Half of consumers cut back on non essential spending

Half of consumers cut back on non-essential spending

Half of consumers have cut back on their non-essential spending so far this year, with eating out the most likely cull from budgets, a survey suggests.

Just 3% of consumers say that they have been able to spend more on non-essentials in the first quarter, with 52% cutting back, according to the KPMG Consumer Pulse survey.

Eating out was the most common discretionary spending cut, listed by 72% of those who are scaling back, followed by clothing purchases (62%) and takeaways (58%).

When asked what they would most likely do should prices of goods and services drop, 47% said they would put the money into savings and 20% said they would put money towards essential costs such as mortgage or rent, energy, fuel and food.

Just 11% said they would increase their non-essential spending.

Consumers are continuing to adapt their buying behaviour to save money, with 38% buying more own-brand over the first three months of the years, 37% buying more promotional or discounted items, and 35% buying fewer items.

Taking or booking a holiday was the most common big ticket purchase in the last three months, for a quarter of consumers, while 35% also said that they would be spending money on a holiday during the remainder of 2024.

One in 10 said they had carried out home improvements so far this year, with a further quarter of consumers saying they will be doing so by the end of the year.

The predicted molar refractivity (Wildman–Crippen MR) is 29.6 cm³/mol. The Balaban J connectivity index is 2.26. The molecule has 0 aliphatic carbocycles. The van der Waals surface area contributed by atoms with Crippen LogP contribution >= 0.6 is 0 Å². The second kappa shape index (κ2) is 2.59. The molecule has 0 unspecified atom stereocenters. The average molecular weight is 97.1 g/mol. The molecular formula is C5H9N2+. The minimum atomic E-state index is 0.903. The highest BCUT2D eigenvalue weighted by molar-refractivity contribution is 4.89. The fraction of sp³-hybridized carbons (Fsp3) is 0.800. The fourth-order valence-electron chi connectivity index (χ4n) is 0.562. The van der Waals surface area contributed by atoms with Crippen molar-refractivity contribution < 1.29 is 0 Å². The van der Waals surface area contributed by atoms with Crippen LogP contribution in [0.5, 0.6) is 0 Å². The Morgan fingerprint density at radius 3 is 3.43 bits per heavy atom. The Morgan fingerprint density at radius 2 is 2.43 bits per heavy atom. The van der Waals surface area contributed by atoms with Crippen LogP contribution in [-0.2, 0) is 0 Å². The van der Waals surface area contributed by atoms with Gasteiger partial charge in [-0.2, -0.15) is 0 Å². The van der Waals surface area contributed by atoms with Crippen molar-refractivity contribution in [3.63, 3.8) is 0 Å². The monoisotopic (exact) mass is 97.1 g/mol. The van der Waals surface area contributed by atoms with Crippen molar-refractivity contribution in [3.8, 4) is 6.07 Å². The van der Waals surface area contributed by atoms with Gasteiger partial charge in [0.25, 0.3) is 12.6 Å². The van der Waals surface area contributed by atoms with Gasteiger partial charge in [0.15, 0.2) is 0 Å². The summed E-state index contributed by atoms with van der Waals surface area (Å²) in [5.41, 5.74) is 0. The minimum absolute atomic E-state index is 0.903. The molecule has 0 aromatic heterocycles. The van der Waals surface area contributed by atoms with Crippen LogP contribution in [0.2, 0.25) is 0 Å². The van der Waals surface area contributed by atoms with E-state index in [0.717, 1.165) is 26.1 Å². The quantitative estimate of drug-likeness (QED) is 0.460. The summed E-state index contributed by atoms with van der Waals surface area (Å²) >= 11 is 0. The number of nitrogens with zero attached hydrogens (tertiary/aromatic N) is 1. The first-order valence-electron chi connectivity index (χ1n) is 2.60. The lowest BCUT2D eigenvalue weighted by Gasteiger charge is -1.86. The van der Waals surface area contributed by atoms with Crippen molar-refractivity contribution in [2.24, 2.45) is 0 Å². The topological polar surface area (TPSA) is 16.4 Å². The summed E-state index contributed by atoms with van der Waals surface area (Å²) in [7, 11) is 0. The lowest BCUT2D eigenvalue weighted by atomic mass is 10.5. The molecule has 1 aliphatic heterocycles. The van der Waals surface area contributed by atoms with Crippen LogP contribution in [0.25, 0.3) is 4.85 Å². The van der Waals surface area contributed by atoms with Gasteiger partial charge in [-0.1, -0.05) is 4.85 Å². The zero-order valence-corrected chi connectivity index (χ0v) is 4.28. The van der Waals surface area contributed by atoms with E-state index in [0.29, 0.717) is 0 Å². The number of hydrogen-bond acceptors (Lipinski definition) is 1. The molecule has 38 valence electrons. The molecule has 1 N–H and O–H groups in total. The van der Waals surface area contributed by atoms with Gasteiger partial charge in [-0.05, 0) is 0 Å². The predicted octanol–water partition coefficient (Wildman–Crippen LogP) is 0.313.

A quarter of consumers said they do not plan to spend any of their savings this year, while a quarter also said that they are currently using their savings to help meet their essential costs.

Linda Ellett, head of consumer, retail and leisure markets for KPMG, said: “Essential costs remain at a level where nearly half of the consumers we surveyed said they have cut their non-essential spend in the first quarter of the year.

“Should macroeconomic conditions lead to an easing of pressure on household budgets, then four times more consumers say they would boost or replenish their savings, rather than spend more on non-essentials.

“If true, it raises significant questions about whether taming inflation leads to a consumer spending boom, or just a rebuilding of savings balances that some consumers have used to offset, or totally pay for, the higher cost of essentials over recent years.”

One Poll surveyed 3,000 UK consumers between March 13-19.

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